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Nov 16, 2020

Chronic inflammation causes a reduction in NAD+

Posted by in categories: biotech/medical, life extension

NAD+ (nicotinamide adenine dinucleotide), a key metabolite central to an efficient and healthy metabolism, declines with age. This previously unexplained phenomena is associated with numerous age-related diseases and has spawned the development of many nutritional supplements aimed at restoring NAD+ to more youthful levels. Publishing in Nature Metabolism, researchers at the Buck Institute have identified chronic inflammation as a driver of NAD+ decline. They show that an increasing burden of senescent cells, which is also implicated in the aging process, causes the degradation of NAD via the activation of CD38 (cyclic ADP ribose hydrolase) a protein that is found on the cell membranes both inside and on the surface of many immune cells.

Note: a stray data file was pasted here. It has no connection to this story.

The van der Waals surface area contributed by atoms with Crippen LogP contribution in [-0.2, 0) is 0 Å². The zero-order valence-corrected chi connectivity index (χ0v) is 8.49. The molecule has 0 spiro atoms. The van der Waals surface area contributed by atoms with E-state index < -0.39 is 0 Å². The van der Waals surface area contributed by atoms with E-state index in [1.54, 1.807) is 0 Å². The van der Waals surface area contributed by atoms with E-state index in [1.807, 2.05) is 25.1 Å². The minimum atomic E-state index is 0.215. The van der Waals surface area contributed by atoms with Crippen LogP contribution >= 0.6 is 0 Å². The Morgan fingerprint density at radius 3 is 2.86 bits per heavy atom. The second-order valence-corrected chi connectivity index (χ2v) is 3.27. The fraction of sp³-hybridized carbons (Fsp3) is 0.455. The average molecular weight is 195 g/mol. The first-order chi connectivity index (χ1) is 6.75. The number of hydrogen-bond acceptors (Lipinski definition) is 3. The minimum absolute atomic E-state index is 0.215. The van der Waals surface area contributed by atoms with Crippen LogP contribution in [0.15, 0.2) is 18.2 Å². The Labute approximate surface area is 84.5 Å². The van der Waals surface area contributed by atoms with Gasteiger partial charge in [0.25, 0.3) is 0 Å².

“We are very excited to link two phenomena which have been separately associated with aging and age-related disease,” said Eric Verdin, MD, Buck Institute President and CEO and senior author of the paper. “The fact that NAD+ decline and are intertwined provides a more holistic, systemic approach to aging and the discovery of CD38 macrophages as the mediator of the link between the two gives us a new target for therapeutic interventions.”

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